Utah State Legislature recently passed two house bills — H.B.406 and H.B.15 — that offer significant incentives to fleet operators and state motorists to switch to natural gas fuel. Initiator and Utah State Rep. Stephen G. Handy sought through this legislation to increase the uptake of alternative fuel vehicles and reduce the impact of high emission vehicles on the State’s air.
H.B. 406 – Tax credit related to natural gas heavy duty vehicles
H.B.406, effective 12 May 2015, provides an income tax credit for the purchase of a natural gas heavy duty vehicle. A qualifying vehicle is a commercial category 7 or 8 vehicle (according to vehicle classifications established by the U.S. Federal Highway Administration) operating with compressed natural gas (CNG) or liquified natural gas (LNG), which has never been titled or registered and has been driven less than 7,500 miles.
For a taxable year beginning on or after January 1, 2015, a qualified taxpayer may claim a tax credit against tax otherwise due:
(a) in an amount equal to:
- $25,000, if the qualified purchase occurs during calendar year 2015, calendar year 2016, or calendar year 2017;
- $20,000, if the qualified purchase occurs during calendar year 2018;
- $18,000, if the qualified purchase occurs during calendar year 2019; and
- $15,000, if the qualified purchase occurs during calendar year 2020; and
(b) if the taxpayer certifies under oath that over 50% of the miles that the heavy duty vehicle that is the subject of the qualified purchase will travel annually will be within the state.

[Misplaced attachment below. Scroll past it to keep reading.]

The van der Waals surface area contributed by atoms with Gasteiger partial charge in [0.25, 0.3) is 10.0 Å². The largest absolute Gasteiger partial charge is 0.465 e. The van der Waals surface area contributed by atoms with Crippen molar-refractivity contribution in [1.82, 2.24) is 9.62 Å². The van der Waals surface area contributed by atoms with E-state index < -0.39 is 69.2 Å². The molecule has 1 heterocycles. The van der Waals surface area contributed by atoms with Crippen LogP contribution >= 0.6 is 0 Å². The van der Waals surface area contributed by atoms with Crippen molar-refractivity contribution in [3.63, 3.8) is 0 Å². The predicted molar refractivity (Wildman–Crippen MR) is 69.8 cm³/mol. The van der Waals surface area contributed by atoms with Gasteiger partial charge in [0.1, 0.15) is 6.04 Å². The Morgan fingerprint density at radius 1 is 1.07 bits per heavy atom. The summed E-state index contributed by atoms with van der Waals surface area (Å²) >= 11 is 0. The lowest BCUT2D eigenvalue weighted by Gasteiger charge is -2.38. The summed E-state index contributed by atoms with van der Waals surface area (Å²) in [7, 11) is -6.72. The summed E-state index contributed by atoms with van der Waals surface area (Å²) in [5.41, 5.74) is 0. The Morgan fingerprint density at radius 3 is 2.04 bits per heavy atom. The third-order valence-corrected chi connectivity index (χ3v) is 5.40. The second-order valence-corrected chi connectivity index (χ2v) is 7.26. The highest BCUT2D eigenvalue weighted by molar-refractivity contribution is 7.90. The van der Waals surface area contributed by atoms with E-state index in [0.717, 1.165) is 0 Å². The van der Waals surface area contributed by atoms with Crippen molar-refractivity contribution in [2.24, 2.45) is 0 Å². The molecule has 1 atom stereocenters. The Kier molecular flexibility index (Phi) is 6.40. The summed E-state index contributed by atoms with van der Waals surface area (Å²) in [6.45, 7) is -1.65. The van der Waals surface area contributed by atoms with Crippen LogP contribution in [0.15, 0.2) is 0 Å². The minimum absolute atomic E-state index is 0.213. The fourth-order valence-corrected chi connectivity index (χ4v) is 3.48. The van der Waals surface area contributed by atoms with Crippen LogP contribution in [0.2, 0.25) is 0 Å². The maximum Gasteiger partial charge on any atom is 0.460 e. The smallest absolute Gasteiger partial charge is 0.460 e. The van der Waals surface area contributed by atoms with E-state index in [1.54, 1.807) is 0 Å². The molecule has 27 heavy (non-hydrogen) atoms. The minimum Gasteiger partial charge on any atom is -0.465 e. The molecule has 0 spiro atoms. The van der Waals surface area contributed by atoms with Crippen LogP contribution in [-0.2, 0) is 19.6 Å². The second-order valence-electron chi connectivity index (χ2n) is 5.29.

Various limitations and exemptions apply that can affect the amount of funding available and qualifying conditions, but in general the Board shall reserve 25% of all tax credits available under this section for taxpayers with a small fleet, defined as 40 or fewer heavy duty vehicles registered in the state and owned by a single taxpayer.
H.B.15 – Clean Fuel Amendments and Rebates
H.B.15, effective 12 May 2015, creates the Conversion to Alternative Fuel Grant Program and extends tax credits for energy efficient vehicles. It authorizes the Department of Environmental Quality to make grants from the Clean Fuels and Vehicle Technology Fund.
The department may make a loan or a grant with money available in the fund:
(i) for the conversion of a private sector business vehicle or a government vehicle to use a clean fuel, if certified by the Air Quality Board; or
(ii) for the purchase of an OEM vehicle for use as a private sector business vehicle or government vehicle; or
(iii) to a person who installs conversion equipment on an eligible vehicle.
The amount of a loan for any vehicle may not exceed:
(i) the actual cost of the vehicle conversion;
(ii) the incremental cost of purchasing the OEM vehicle; or
(iii) the cost of purchasing the OEM vehicle if there is no documented incremental cost.
The amount of a grant for any vehicle may not exceed:
(i) 50% of the actual cost of the vehicle conversion minus the amount of any tax credit claimed for the vehicle for which a grant is requested (up to maximum $2,500 for the cost of the conversion system); or
(ii) 50% of the incremental cost of purchasing an OEM vehicle minus the amount of any tax credit claimed for the vehicle for which a grant is requested (maximum tax credit of $1,500 per motor vehicle applies).